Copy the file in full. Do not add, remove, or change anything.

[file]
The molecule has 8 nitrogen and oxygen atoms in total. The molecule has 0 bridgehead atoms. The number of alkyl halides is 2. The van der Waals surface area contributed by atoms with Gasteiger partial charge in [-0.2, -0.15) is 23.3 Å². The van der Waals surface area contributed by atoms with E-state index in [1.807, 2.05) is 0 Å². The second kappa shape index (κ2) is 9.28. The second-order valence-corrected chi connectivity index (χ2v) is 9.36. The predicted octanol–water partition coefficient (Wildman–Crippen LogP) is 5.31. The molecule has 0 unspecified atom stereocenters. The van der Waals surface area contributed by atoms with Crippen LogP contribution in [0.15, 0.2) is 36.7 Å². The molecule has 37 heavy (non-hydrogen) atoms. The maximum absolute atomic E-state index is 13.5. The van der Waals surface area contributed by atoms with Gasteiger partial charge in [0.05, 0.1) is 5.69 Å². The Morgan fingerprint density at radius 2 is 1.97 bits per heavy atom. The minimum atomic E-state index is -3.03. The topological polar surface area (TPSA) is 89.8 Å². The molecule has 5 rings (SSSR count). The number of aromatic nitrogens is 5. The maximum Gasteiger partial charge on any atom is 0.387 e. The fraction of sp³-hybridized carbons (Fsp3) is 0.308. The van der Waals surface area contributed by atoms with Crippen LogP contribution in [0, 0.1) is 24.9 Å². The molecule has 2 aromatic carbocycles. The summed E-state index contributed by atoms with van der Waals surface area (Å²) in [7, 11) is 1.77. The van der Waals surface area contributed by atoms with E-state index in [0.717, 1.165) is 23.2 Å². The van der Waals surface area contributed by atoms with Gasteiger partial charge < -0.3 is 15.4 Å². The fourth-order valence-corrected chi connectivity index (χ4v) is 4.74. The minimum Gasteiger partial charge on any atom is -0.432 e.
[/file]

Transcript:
The molecule has 8 nitrogen and oxygen atoms in total. The molecule has 0 bridgehead atoms. The number of alkyl halides is 2. The van der Waals surface area contributed by atoms with Gasteiger partial charge in [-0.2, -0.15) is 23.3 Å². The van der Waals surface area contributed by atoms with E-state index in [1.807, 2.05) is 0 Å². The second kappa shape index (κ2) is 9.28. The second-order valence-corrected chi connectivity index (χ2v) is 9.36. The predicted octanol–water partition coefficient (Wildman–Crippen LogP) is 5.31. The molecule has 0 unspecified atom stereocenters. The van der Waals surface area contributed by atoms with Crippen LogP contribution in [0.15, 0.2) is 36.7 Å². The molecule has 37 heavy (non-hydrogen) atoms. The maximum absolute atomic E-state index is 13.5. The van der Waals surface area contributed by atoms with Gasteiger partial charge in [0.05, 0.1) is 5.69 Å². The Morgan fingerprint density at radius 2 is 1.97 bits per heavy atom. The minimum atomic E-state index is -3.03. The topological polar surface area (TPSA) is 89.8 Å². The molecule has 5 rings (SSSR count). The number of aromatic nitrogens is 5. The maximum Gasteiger partial charge on any atom is 0.387 e. The fraction of sp³-hybridized carbons (Fsp3) is 0.308. The van der Waals surface area contributed by atoms with Crippen LogP contribution in [0, 0.1) is 24.9 Å². The molecule has 2 aromatic carbocycles. The summed E-state index contributed by atoms with van der Waals surface area (Å²) in [7, 11) is 1.77. The van der Waals surface area contributed by atoms with E-state index in [0.717, 1.165) is 23.2 Å². The van der Waals surface area contributed by atoms with Gasteiger partial charge < -0.3 is 15.4 Å². The fourth-order valence-corrected chi connectivity index (χ4v) is 4.74. The minimum Gasteiger partial charge on any atom is -0.432 e.